Strong readings on job security and debt pushed financial security in December to the highest level in nine months, according to a national Bankrate survey.

Bankrate’s Financial Security Index rose to a reading of 102. That’s the highest mark since March, when it hit 102.2. Any reading above 100 indicates improved financial security over the past 12 months.

The survey also showed a rise in the proportion of Americans with an improved overall financial situation this year. However, survey takers remained concerned about their levels of personal savings. Nearly a third of survey respondents said they were “less comfortable” with their savings than they were 12 months before.

The telephone survey was conducted Dec. 4-7 by Princeton Survey Research Associates International with 1,001 adults living in the continental U.S. It has a margin of error of plus or minus 3.6 percentage points.

Are you planning to spend more this holiday shopping season, or not? Are you planning to spend more because of falling gasoline prices?

Highlights:

  • Among those spending more, lower-income Americans (between $30,000 and $49,999) were the most likely to say it was because of lower gas prices.
  • Among those spending more, higher-income Americans ($75,000 and up) were more likely to say it was not because of a gas price drop.
  • Republicans were more likely (90%) than Democrats (80%) to say they weren’t spending more.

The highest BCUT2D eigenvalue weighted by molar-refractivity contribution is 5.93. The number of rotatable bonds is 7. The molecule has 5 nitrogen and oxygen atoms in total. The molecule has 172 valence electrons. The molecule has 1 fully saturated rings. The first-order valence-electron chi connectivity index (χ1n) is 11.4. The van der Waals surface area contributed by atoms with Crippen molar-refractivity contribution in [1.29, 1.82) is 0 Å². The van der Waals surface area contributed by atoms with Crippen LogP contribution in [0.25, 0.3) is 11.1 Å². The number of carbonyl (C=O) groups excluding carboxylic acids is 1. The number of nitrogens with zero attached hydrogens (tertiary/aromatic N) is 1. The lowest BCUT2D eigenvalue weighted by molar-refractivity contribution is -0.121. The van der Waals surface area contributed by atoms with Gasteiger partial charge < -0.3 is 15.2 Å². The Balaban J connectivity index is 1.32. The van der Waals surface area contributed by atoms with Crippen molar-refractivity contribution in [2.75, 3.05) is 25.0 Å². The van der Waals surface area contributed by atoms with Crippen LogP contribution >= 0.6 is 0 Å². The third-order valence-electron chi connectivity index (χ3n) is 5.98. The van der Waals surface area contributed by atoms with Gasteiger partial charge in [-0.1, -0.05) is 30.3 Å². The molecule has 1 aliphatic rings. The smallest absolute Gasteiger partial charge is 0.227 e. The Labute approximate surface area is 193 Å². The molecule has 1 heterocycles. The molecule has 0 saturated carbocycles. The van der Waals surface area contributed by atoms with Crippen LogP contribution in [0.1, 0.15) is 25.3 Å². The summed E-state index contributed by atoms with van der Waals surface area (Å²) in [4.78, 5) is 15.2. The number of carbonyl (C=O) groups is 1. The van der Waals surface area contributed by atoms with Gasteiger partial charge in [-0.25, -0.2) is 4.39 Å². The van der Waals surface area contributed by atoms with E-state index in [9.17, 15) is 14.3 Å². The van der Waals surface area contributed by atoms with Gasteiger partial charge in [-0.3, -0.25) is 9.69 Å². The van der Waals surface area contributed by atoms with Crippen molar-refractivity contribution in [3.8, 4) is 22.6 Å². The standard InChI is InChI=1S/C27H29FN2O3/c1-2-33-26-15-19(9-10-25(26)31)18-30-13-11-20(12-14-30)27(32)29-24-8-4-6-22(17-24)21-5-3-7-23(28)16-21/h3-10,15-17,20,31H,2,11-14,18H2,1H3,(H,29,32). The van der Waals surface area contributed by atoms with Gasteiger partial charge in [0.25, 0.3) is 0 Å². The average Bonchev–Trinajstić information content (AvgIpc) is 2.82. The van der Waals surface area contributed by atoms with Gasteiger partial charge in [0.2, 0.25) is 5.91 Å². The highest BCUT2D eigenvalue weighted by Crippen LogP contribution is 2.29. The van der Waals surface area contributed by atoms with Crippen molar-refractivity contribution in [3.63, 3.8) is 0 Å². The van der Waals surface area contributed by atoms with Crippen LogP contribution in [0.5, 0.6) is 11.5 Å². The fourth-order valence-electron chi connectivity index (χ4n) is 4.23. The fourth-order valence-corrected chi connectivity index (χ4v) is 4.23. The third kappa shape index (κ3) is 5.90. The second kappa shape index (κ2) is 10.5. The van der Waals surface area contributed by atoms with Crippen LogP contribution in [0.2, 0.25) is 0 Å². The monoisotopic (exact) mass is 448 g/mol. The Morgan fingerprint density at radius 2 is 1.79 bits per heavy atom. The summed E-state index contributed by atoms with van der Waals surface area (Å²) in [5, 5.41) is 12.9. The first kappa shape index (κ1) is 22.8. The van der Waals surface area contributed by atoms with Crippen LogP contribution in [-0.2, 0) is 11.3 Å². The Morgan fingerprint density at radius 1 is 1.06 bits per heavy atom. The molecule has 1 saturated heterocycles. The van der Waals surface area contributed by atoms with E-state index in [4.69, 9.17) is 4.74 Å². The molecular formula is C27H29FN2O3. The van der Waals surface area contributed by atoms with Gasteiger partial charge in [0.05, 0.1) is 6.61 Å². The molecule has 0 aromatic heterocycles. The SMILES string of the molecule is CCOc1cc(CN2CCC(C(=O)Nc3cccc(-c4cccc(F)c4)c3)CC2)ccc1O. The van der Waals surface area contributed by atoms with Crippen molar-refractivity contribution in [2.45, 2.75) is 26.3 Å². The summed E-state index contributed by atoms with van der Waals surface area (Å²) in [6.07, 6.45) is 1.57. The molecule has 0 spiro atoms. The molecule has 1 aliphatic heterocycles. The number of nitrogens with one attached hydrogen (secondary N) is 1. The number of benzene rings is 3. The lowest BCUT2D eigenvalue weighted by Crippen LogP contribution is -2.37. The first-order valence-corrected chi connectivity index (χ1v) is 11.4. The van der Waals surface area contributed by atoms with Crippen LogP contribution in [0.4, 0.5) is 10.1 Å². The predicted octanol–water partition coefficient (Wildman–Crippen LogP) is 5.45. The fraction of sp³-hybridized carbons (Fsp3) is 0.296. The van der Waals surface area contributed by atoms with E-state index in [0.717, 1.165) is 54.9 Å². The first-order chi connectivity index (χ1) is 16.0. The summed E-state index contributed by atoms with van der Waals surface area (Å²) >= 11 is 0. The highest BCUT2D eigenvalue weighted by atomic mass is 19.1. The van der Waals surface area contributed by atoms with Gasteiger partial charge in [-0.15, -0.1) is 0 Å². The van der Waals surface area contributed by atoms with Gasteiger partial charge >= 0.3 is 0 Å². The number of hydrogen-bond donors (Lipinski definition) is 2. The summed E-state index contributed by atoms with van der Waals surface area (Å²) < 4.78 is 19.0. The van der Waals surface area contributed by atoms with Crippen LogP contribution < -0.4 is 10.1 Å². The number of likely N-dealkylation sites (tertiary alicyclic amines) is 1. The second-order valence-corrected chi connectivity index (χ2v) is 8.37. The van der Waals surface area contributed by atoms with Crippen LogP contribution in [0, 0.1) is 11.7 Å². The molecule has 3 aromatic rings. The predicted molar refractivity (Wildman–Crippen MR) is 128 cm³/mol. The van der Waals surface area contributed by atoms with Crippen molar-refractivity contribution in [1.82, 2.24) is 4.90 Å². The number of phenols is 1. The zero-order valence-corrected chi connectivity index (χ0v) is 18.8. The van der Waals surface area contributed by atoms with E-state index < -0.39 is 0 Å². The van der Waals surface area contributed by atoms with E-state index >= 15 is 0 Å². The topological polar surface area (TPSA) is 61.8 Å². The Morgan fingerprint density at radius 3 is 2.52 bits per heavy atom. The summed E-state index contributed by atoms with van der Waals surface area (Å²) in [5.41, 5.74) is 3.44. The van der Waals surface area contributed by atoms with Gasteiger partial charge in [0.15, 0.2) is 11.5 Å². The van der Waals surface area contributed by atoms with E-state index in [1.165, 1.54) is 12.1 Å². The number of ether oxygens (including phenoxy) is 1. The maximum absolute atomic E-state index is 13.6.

How do you feel about your job security compared with 12 months ago?

Highlights:

  • Hispanics were more than twice as likely to say they were “more secure” today about their jobs than respondents who identified as white, non-Hispanic.
  • People living in the South and West were more likely to feel “more secure” than those living in the Northeast.
  • Americans who never finished college were twice as likely to say they were “less secure” than people who received a diploma.
How do you feel about the amount of money you have in savings compared with 12 months ago?

Highlights:

  • Millennials (ages 18-29) were nearly twice as likely to say they felt “more comfortable” with their savings than people who were 50 years old and older.
  • Americans who never finished college were nearly twice as likely as college grads to say they felt “less comfortable” with their savings.
  • People living in suburban communities were more than twice as likely as those in rural areas to say they were “more comfortable” with their savings.
How do you feel about the amount of debt you have compared with 12 months ago?

Highlights:

  • 29% of full-time workers said they were “more comfortable” with their debt, compared with 18% of unemployed workers.
  • Among people who attended college, those who never earned a diploma were twice as likely to say they were “less comfortable” with their debt.
  • People with the lowest incomes (under $30,000) were more than twice as likely as those with the highest incomes ($75,000 or higher) to say they were “less comfortable” with debt.
Please think about your net worth, or your total assets, including any real estate equity, minus your debts. Compared with 12 months ago, is your net worth:

Highlights:

  • 30% of men said their net worth was higher today, compared with 23% of women.
  • 22% of Republicans said their net worth was lower today, compared with 9% of Democrats.
  • 33% of millennials (ages 18-29) said their net worth was higher, compared with 17% of people 65 years old and older.
Compared with 12 months ago, do you feel your overall financial situation is:

Highlights:

  • 35% of men said it was “better today,” compared with 25% of women.
  • 25% of people 65 years old and older said it was “worse today,” compared with 12% of millennials (ages 18-29).
  • 33% of urban dwellers and 31% of suburbanites said it was “better today,” compared with 21% of those who live in rural areas.

Editor’s note: Percentages may not equal 100, due to rounding.

Financial Security Index